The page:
Maria’s mum Pauline has been let down by the social care system. Whether accessing support or finding care to meet her needs, the cost has gone up and the quality has decreased. But enough is enough.
My mum, Pauline, epitomises the phrases ‘wouldn’t hurt a fly’, or ‘doesn’t have a bad bone in her body’. She hates conflict and has a heart of gold. On top of this, she has a passion for animals, with horses sitting top of her list, and just below are rough collies who she has a sweet spot for.
These are the things that make my mum who she is. But since her diagnosis of Alzheimer’s disease, they’ve become lost and muffled as we have battled the care system.
Battling for support
Mum lives in local authority sheltered accommodation, but from day one it has been a struggle to get her the care she needs. Mum was initially denied support by the local authority based on a 2-hour phone call with Mum, disregarding mine and the doctor’s opinions.
After four months we finally managed to access support. But soon after, we realised we were only at the beginning.
Earlier this year Mum was left without care or a hot meal for over 2 months. After raising a safeguarding alert, we let go of the care agency, as they were unfit to be responsible for Mum. But agency after agency, the issues have been much the same.
We are now just over six weeks into our third care contract in 8 months with a company deemed outstanding. However, paying more for better quality care, means we are unable to afford carers coming in as often. While the care is good, there is a lack of consistency in the hours they can provide. One week they are here, the next week I hear no word. With a lack of familiar faces, Mum is increasingly opposed to accepting support.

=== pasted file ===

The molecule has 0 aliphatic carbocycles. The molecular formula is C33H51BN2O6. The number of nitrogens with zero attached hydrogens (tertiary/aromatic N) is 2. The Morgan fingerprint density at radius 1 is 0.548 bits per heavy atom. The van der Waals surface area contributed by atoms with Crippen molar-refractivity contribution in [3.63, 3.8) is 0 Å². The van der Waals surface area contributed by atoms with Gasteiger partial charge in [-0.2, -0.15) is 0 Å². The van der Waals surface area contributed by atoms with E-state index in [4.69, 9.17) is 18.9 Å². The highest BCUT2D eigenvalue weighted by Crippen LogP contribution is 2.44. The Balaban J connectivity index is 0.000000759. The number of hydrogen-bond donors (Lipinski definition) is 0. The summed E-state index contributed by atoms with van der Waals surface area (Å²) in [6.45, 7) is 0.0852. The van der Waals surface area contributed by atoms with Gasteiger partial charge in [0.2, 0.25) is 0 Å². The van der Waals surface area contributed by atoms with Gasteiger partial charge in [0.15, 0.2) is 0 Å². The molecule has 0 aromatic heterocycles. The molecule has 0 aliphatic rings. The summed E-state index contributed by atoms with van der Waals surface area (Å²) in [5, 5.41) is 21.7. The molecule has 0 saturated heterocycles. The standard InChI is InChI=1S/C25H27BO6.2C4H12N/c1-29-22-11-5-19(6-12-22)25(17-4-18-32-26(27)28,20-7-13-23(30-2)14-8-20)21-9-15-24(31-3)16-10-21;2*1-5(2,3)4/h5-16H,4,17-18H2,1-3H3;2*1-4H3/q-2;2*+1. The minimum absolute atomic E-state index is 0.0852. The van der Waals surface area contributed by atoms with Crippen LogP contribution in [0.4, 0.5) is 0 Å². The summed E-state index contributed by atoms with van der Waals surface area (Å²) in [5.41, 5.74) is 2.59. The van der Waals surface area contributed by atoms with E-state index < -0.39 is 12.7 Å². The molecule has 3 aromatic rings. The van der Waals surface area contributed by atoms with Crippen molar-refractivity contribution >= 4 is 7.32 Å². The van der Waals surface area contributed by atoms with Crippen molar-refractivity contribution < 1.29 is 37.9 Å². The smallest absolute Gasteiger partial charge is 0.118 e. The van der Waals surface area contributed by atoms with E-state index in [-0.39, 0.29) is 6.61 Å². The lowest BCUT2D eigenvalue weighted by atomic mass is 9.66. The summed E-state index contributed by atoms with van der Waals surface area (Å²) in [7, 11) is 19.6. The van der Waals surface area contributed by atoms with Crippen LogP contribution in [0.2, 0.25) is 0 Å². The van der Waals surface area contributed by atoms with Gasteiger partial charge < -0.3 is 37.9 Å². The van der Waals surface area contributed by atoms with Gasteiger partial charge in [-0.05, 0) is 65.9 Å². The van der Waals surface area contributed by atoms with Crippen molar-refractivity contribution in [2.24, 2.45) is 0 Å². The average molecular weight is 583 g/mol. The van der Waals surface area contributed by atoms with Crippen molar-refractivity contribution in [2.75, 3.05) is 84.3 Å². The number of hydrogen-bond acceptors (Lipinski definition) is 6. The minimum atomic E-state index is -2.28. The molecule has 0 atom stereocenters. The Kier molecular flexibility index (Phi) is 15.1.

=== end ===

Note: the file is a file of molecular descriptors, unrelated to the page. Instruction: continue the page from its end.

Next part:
‘I know that the stress of care and the system is accelerating mum’s decline’
In my eyes the jury is still out as to whether even ‘outstanding’ care is really meeting the needs to people affected by dementia and their families.
Raising the standard for quality care
I believe good care has minimum standards, not only based on the training of carers, and affordability, but humility too. Care shouldn’t be about limited time, but should be allowing those with dementia to do what matters most to them, with the people who matter most, for as long as possible.
Despite my best efforts, Mum’s social life is limited, and with that, we lose a huge part of her personality. She has always bubbled with positivity and laughter. She loves playing cards, and doing quizzes with others. Now, her dementia means she can’t initiate these activities, and without support and resources, neither can I.
Like so many, our roles are now reversed. I dearly miss our chats and time spent together. Facing the challenges of the social care system on top of this has impacted my own mental health. It doesn’t and shouldn’t have to be this way.
A system that works for everyone
I need to help bring about changes for all of those who do not have someone to fight their corner. I want to be their voice!
Since Mum’s diagnosis, I have joined forces with others as part of the Dementia Friendly London People’s Panel, challenging our capital to support those affected by dementia. However, while you may think all our experiences are similar, they differ vastly. We all see a care system in need of change, but borough to borough, county to county, access to care and support is different.
‘The care system is a postcode lottery. That is why all our voices and experiences matter.’
I want MPs and decision makers to not just hear the stories and experiences of the current social care system, but to really listen, and take heed. We’re not just talking about my mum and me, but also the vast and unfair experiences of many others.
With every call Alzheimer’s Society makes to Government, they rely on us to raise awareness of their calls with the right people, at the right time.
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